Indigenous Perspectives On Protected Areas.pdf
The Government of Canada responded to the UN commitment by establishing a suite of national targets in 2015:
the 2020 Biodiversity Goals and Targets for Canada. Canada Target 1 matches the Aichi protected areas target
and led to the creation of a national initiative known as Pathway to Canada Target 1 in 2016.3 To guide implementation of the Pathway initiative, the federal government established the Indigenous Circle of Experts (ICE), the
National Steering Committee and the National Advisory Panel, as well as six expert task teams.
The Ontario Biodiversity Council adopted the 17 percent protected areas target in the Ontario Biodiversity Strategy
(Target 13) in 2011:
By 2020, at least 17 per cent of terrestrial and aquatic systems are conserved through well-connected
networks of protected areas and other effective area-based conservation measures.4
Although very little progress has been made to date toward achieving this target provincially, the Government of
Ontario is participating in the national Pathway initiative and supports the federal targets. Currently only 10.7 percent of Ontario’s lands and inland waters are protected.5 Reaching the 17 percent target would require protecting
over 6 million additional hectares. Therein lie the challenge and the opportunity.
Seventy people participated in the October 2017 gathering hosted by Ontario Nature, Plenty Canada, Walpole
Island Land Trust and the Indigenous Environmental Studies and Sciences program at Trent University. Participants included 22 members of Indigenous communities, as well as representatives of 14 environmental organizations, six government agencies and nine other organizations (see table 1). In light of Aichi targets 11 and 18, these
participants explored the potential to work together toward the common goal of protecting the natural world while
advancing reconciliation between Indigenous and non-Indigenous peoples. During presentations and discussions they shared information and insights; breaks for refreshments and meals offered opportunities to meet and
engage in more intimate conversations.
The first day and a half of the gathering comprised a closed session for Indigenous participants and invited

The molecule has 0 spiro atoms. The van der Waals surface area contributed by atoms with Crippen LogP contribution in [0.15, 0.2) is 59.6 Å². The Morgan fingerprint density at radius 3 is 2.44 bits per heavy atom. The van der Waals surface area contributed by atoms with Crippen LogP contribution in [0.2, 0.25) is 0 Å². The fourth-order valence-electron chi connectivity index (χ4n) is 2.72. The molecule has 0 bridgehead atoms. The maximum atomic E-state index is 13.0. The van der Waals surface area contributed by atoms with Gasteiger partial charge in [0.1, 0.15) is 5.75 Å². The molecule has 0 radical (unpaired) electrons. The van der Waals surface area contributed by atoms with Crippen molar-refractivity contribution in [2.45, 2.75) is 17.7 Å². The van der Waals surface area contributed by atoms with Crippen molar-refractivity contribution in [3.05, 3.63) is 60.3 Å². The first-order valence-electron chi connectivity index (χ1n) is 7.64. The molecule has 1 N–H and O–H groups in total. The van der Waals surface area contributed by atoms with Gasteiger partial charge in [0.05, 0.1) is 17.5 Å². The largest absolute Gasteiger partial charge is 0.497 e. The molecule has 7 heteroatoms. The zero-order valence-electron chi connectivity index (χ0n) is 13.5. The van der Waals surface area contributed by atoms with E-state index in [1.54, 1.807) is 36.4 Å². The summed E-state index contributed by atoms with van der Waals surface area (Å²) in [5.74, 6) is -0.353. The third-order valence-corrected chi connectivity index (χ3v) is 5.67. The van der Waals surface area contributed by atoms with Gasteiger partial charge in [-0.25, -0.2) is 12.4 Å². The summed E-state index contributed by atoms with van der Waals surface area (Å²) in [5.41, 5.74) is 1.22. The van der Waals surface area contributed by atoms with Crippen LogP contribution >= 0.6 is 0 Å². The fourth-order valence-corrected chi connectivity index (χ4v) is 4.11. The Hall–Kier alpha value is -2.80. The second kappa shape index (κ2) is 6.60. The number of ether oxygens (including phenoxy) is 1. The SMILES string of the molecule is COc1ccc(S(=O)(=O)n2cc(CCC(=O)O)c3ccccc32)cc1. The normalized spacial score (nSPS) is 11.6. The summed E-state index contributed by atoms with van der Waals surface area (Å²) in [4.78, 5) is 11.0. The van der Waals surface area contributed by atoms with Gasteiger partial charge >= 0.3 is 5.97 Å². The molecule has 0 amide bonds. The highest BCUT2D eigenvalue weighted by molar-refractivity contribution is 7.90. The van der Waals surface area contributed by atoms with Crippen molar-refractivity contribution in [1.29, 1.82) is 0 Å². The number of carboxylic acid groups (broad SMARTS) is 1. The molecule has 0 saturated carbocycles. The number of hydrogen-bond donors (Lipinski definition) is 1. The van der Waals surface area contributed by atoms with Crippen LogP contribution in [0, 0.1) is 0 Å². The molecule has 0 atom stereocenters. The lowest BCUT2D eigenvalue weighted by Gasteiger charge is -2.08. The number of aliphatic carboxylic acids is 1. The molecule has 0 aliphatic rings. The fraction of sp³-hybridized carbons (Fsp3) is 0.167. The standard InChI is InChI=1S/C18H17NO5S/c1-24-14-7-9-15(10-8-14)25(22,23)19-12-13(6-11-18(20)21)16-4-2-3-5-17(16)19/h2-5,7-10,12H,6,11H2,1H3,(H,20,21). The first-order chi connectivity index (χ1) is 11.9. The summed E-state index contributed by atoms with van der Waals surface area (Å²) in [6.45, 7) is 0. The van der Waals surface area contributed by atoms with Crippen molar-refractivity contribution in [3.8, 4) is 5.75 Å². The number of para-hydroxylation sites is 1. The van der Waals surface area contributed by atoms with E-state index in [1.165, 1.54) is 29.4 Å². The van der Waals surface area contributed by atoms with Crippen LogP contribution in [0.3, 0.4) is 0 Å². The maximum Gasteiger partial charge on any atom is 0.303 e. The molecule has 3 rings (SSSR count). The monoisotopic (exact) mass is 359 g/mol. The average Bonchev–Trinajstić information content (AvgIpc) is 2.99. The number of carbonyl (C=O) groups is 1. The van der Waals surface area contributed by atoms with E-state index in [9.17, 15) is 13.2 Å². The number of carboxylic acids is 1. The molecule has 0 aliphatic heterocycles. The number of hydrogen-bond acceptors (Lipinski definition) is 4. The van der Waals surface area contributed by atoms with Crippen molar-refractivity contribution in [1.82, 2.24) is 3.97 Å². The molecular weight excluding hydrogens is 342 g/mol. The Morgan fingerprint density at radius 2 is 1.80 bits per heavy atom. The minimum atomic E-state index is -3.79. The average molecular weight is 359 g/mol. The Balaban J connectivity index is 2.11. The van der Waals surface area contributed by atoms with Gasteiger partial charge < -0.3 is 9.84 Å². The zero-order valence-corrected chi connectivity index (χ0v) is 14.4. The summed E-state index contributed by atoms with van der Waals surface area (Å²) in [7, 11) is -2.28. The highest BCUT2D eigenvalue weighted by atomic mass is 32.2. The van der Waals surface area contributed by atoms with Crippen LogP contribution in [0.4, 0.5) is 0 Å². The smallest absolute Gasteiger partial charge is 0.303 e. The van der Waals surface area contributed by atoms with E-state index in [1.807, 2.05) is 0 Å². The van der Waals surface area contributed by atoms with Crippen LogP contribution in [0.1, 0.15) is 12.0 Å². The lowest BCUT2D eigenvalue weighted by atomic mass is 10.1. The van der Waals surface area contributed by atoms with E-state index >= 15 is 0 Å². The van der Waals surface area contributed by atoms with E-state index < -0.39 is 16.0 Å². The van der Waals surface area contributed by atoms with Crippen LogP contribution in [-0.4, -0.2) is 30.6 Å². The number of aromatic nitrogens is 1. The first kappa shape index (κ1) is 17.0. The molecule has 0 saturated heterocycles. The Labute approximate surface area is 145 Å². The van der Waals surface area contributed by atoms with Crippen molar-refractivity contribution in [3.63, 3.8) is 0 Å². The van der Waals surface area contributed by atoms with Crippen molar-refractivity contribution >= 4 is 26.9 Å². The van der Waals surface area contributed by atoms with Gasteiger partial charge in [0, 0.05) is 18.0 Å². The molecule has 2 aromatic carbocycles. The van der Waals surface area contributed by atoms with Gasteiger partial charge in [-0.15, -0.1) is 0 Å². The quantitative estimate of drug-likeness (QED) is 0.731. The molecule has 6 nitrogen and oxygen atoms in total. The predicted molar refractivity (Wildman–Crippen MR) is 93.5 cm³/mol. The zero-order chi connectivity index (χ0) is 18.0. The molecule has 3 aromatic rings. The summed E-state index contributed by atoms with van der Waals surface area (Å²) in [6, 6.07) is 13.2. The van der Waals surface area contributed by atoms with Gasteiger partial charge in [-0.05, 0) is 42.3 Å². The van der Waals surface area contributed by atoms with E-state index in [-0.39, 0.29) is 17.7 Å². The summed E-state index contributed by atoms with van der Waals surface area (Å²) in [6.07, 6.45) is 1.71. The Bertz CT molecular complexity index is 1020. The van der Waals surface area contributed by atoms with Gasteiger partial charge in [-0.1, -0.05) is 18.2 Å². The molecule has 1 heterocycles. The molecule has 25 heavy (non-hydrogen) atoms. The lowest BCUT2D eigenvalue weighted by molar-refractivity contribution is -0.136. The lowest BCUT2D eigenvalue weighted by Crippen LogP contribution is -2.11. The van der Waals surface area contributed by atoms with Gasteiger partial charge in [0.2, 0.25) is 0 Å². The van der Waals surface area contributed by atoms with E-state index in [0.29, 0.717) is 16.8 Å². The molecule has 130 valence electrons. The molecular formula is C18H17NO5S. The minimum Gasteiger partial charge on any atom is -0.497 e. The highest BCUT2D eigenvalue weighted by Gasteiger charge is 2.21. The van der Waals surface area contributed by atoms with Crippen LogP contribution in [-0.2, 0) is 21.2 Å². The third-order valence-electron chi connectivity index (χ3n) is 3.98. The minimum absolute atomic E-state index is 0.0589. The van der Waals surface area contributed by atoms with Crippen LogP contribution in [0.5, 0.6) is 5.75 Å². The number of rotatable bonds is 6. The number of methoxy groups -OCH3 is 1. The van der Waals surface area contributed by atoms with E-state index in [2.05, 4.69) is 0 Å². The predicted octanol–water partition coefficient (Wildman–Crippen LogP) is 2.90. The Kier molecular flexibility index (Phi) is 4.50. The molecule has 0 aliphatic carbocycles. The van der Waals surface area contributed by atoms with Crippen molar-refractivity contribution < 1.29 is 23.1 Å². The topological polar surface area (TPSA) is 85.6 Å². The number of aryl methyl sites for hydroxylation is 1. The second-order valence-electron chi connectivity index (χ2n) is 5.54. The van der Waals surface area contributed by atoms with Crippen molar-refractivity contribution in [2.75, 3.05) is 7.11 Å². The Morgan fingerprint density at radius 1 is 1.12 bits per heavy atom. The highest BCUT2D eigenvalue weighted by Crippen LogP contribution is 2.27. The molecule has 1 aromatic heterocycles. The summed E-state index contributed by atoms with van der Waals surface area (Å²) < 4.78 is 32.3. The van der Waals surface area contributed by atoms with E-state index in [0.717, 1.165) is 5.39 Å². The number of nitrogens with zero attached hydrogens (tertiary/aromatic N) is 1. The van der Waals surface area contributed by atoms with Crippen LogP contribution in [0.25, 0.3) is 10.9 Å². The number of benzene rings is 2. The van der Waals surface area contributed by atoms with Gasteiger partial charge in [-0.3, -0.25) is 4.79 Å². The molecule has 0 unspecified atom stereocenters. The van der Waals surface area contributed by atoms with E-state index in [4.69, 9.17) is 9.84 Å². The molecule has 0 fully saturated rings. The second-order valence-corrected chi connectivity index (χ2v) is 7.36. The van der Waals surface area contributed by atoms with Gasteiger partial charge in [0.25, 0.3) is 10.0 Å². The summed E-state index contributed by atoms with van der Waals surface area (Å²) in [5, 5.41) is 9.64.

non-Indigenous observers. The last day and a half was open to those people and to a targeted audience of
staff from government and non-government organizations, academics, students and other interested parties.
Throughout the gathering, guest speakers raised awareness of the accomplishments, opportunities and challenges relating to establishing protected areas, with a particular focus on Indigenous Protected and Conserved Areas
(IPCAs). The gathering was co-facilitated by Dr. Dan Longboat, Rorohiakewen (He Clears the Sky), director of
Indigenous Environmental Studies and Sciences at Trent University and member of Six Nations of the Grand River,
and Larry McDermott, Oomsee (Big Night Owl), executive director of Plenty Canada and member of Shabot
Obaadjiwan First Nation.
This report, Indigenous Perspectives on Protected Areas, reflects the presentations, insights and knowledge
shared at the gathering and aims to help inform future dialogue concerning IPCAs in Ontario. The supplement to
this report includes summaries of two meetings held in December 2017 in Toronto as a follow-up to the October
gathering. MNRF and Parks Canada provided financial support for these subsequent meetings.
The Indigenous Perspectives on Protected Areas video, which contains highlights of the gathering and other
presentation clips, is available at youtube.com/ONNature.
Indigenous Perspectives on Protected Areas